You’ll need to take special care if you’re raising a Berner puppy. Like many large-breed dogs, Berners grow rapidly between the ages of four and seven months, making them susceptible to bone disorders and injury. They do well on a high-quality, low-calorie diet that keeps them from growing too fast.

Additionally, don’t let the Berner puppy run and play on hard surfaces (such as pavement), jump excessively, or pull heavy loads until he’s at least two years old and his joints are fully formed. Normal play on grass is fine, and so are puppy agility classes, with their one-inch jumps.

• Feeding

Recommended daily amount: 3 to 5 cups of high-quality dry food a day, divided into two meals. NOTE: How much your adult dog eats depends on his size, age, build, metabolism, and activity level. Dogs are individuals, just like people, and they don’t all need the same amount of food. It almost goes without saying that a highly active dog will need more than a couch potato dog. The quality of dog food you buy also makes a difference — the better the dog food, the further it will go toward nourishing your dog and the less of it you’ll need to shake into your dog’s bowl.

Keep your Berner in good shape by measuring his food and feeding him twice a day rather than leaving food out all the time. If you’re unsure whether he’s overweight, give him the eye test and the hands-on test.

First, look down at him. You should be able to see a waist. Then place your hands on his back, thumbs along the spine, with the fingers spread downward. You should be able to feel but not see his ribs without having to press hard. If you can’t, he needs less food and more exercise.

Berner puppies need slow, steady growth. Choose a good-quality food that’s 22 to 24 percent protein and 12 to 15 percent fat. For more on feeding your Berner, see our guidelines for buying the right food, feeding your puppy, and feeding your adult dog.

• Coat, Color and Grooming

The Berner coat is gorgeous: a thick double coat with a longer outer coat and a wooly undercoat. Characteristically tricolored, the majority of the Berner’s body is covered with jet-black hair with rich rust and bright white. There’s usually a white marking on his chest that looks like an inverted cross, a white blaze between the eyes, and white on the tip of his tail.

Beauty has a price, though, and in this case it’s that the Berner is a shedder. He sheds moderately all year and heavily in the spring and fall. Brushing several times a week helps reduce the amount of hair around the house and keeps the coat clean and tangle-free. Periodic bathing, every three months or so, will maintain his neat appearance.

Brush your Berner’s teeth at least two or three times a week to remove tartar buildup and the bacteria that lurk inside it. Daily brushing is even better if you want to prevent gum disease and bad breath.

Trim nails once a month if your dog doesn’t wear them down naturally to prevent painful tears and other problems. If you can hear them clicking on the floor, they’re too long. Dog toenails have blood vessels in them, and if you cut too far you can cause bleeding — and your dog may not cooperate the next time he sees the nail clippers come out. So, if you’re not experienced trimming dog nails, ask a vet or groomer for pointers.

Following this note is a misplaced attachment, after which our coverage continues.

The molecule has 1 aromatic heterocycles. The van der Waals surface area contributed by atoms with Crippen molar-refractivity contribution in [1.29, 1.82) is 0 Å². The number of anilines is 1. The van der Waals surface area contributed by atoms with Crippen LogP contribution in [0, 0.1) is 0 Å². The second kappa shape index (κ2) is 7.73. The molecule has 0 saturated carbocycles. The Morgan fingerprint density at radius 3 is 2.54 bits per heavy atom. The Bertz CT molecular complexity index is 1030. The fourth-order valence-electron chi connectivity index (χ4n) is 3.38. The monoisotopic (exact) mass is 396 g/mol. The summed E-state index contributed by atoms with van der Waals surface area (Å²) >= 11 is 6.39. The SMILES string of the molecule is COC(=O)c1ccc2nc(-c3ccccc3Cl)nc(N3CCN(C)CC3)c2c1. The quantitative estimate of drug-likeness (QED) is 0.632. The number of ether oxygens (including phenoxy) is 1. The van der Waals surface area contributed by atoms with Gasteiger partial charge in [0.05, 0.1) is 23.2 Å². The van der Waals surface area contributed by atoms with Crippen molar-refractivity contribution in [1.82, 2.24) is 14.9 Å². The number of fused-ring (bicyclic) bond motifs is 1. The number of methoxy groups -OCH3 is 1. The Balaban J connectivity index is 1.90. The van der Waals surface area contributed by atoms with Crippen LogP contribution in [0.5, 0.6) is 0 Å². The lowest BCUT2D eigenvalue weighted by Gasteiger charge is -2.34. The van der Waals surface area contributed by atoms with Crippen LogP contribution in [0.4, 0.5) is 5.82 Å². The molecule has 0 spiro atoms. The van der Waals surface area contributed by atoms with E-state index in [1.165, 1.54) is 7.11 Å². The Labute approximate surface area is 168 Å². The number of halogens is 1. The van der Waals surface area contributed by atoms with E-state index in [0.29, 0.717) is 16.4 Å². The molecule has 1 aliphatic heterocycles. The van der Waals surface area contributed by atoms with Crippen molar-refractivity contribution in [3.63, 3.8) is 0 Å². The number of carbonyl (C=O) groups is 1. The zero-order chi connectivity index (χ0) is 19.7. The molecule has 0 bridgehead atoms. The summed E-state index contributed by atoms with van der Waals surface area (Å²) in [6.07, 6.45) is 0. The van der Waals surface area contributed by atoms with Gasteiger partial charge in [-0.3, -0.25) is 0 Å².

His ears should be checked weekly for redness or a bad odor, which can indicate an infection. When you check your dog’s ears, wipe them out with a cotton ball dampened with gentle, pH-balanced ear cleaner to help prevent infections. Don’t insert anything into the ear canal; just clean the outer ear.

Begin accustoming your Berner to being brushed and examined when he’s a puppy. Handle his paws frequently — dogs are touchy about their feet — and look inside his mouth. Make grooming a positive experience filled with praise and rewards, and you’ll lay the groundwork for easy veterinary exams and other handling when he’s an adult.

As you groom, check for sores, rashes, or signs of infection such as redness, tenderness, or inflammation on the skin, in the nose, mouth, and eyes, and on the feet. Eyes should be clear, with no redness or discharge. Your careful weekly exam will help you spot potential health problems early.

• Children and other pets

The Berner is an excellent family pet, and he’s usually gentle and affectionate with children who are kind and careful with animals. Being so large, he can inadvertently bump or knock over very young or small children.

As with every breed, you should always teach children how to approach and touch dogs, and always supervise any interactions between dogs and young children to prevent any biting or ear or tail pulling on the part of either party. Teach your child never to approach any dog while he’s eating or sleeping or to try to take the dog’s food away. No dog, no matter how friendly, should ever be left unsupervised with a child.

The Berner gets along with other pets well, though the greater the size difference, the more supervision and training required to keep everyone safe.